Formula 1: Ferrari wants meeting to look at future of the sport

Ferrari president Luca Di Montezemolo
Ferrari president Luca Di Montezemolo is concerned by declining television audiences and the difficulty teams are having attracting sponsors

Ferrari has proposed a meeting of Formula 1's leading figures to discuss the future of the sport.

Ferrari president Luca Di Montezemolo is concerned by declining television audiences in countries like Italy and Germany, as well as the difficulty teams are having attracting sponsors.

Di Montezemolo wants a "collective brainstorming for the good of F1".

He wants contributions from teams, race promoters, sponsors, media, social networks, Google and Apple.

His proposal came in a letter to F1 commercial rights holder Bernie Ecclestone and Donald McKenzie, the president of CVC Capital Partners, the main shareholder in the sport.

Ferrari described the letter "not as an ultimatum, nor a threat, but a proposal to call together all the key players in the sport".

It wants new ideas that will "see Formula 1 continue to set the benchmark in motorsport, on level terms with global events such as the Olympics and the football World Cup".

Ferrari says F1 can learn from other sports that have better exploited new technology, such as smartphones and new media, to make viewing more accessible.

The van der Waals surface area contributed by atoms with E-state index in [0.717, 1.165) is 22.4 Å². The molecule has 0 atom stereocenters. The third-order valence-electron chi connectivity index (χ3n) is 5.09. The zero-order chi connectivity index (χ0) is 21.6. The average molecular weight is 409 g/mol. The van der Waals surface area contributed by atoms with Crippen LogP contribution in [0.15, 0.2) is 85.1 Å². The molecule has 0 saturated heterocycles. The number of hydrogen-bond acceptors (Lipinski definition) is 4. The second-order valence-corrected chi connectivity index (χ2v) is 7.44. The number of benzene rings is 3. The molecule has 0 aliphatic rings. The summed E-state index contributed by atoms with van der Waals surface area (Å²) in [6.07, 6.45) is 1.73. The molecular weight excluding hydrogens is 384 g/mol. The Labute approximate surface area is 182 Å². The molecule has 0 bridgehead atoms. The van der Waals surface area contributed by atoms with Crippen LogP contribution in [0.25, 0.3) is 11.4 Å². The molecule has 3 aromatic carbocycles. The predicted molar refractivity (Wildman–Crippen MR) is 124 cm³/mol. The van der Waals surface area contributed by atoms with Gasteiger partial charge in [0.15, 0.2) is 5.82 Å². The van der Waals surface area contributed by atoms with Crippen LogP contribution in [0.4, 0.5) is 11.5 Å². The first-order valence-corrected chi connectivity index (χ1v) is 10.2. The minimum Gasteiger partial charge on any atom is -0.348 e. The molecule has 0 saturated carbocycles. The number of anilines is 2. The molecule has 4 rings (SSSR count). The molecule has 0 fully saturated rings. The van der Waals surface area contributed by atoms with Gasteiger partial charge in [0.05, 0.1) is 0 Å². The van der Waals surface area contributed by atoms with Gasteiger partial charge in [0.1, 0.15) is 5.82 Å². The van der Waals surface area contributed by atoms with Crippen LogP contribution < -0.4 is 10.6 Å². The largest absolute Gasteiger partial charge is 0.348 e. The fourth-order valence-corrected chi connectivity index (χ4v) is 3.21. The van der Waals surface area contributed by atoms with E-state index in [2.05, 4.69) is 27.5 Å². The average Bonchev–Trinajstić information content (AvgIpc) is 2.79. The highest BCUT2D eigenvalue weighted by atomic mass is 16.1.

They added that there is a "need for a collective look at how the show can be improved", from the availability of the product, the format of the races and the weekend, as well as the focus and aim of the regulations.

Ferrari, the most high-profile and important in F1, say they are taking a "constructive" position aimed at trying to make an already good show even better.

"F1 has to be based on technical innovation, research and development," Ferrari said in a statement on their website.

"But this must all be done with sustainable costs and, above all, must be moved forward as part of a product that can put on a show.

"Because it is the show that draws in the commercial partners, the sponsors and, above all, the fans, who are the real end users of the Formula 1 product."

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